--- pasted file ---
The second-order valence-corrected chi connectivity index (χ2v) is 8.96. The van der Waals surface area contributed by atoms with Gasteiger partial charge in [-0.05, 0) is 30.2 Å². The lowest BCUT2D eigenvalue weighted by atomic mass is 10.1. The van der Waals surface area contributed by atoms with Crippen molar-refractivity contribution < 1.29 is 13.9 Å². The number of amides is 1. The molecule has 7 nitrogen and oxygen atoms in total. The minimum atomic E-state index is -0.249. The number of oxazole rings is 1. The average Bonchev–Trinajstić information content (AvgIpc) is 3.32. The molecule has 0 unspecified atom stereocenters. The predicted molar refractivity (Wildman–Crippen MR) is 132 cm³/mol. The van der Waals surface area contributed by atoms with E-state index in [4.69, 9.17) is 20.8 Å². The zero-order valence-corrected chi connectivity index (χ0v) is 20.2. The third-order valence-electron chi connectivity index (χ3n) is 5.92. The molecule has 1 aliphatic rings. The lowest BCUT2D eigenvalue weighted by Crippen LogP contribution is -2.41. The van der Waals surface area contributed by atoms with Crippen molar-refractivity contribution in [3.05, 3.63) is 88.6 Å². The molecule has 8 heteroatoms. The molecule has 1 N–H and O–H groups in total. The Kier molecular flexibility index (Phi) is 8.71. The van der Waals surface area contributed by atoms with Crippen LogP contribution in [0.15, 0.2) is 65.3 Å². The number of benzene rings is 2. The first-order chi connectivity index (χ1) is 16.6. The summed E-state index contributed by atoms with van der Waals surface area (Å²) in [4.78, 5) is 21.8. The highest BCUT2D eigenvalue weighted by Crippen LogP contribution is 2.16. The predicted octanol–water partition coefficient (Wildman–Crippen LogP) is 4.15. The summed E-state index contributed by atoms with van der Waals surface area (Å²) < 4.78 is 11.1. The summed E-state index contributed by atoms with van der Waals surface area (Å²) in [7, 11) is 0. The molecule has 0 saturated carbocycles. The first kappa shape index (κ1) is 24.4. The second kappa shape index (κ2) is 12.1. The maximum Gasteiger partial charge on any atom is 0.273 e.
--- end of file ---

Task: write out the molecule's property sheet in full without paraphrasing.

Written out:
The second-order valence-corrected chi connectivity index (χ2v) is 8.96. The van der Waals surface area contributed by atoms with Gasteiger partial charge in [-0.05, 0) is 30.2 Å². The lowest BCUT2D eigenvalue weighted by atomic mass is 10.1. The van der Waals surface area contributed by atoms with Crippen molar-refractivity contribution < 1.29 is 13.9 Å². The number of amides is 1. The molecule has 7 nitrogen and oxygen atoms in total. The minimum atomic E-state index is -0.249. The number of oxazole rings is 1. The average Bonchev–Trinajstić information content (AvgIpc) is 3.32. The molecule has 0 unspecified atom stereocenters. The predicted molar refractivity (Wildman–Crippen MR) is 132 cm³/mol. The van der Waals surface area contributed by atoms with E-state index in [4.69, 9.17) is 20.8 Å². The zero-order valence-corrected chi connectivity index (χ0v) is 20.2. The third-order valence-electron chi connectivity index (χ3n) is 5.92. The molecule has 1 aliphatic rings. The lowest BCUT2D eigenvalue weighted by Crippen LogP contribution is -2.41. The van der Waals surface area contributed by atoms with Crippen molar-refractivity contribution in [3.05, 3.63) is 88.6 Å². The molecule has 8 heteroatoms. The molecule has 1 N–H and O–H groups in total. The Kier molecular flexibility index (Phi) is 8.71. The van der Waals surface area contributed by atoms with Crippen LogP contribution in [0.15, 0.2) is 65.3 Å². The number of benzene rings is 2. The first-order chi connectivity index (χ1) is 16.6. The summed E-state index contributed by atoms with van der Waals surface area (Å²) in [4.78, 5) is 21.8. The highest BCUT2D eigenvalue weighted by Crippen LogP contribution is 2.16. The predicted octanol–water partition coefficient (Wildman–Crippen LogP) is 4.15. The summed E-state index contributed by atoms with van der Waals surface area (Å²) < 4.78 is 11.1. The summed E-state index contributed by atoms with van der Waals surface area (Å²) in [7, 11) is 0. The molecule has 0 saturated carbocycles. The first kappa shape index (κ1) is 24.4. The second kappa shape index (κ2) is 12.1. The maximum Gasteiger partial charge on any atom is 0.273 e.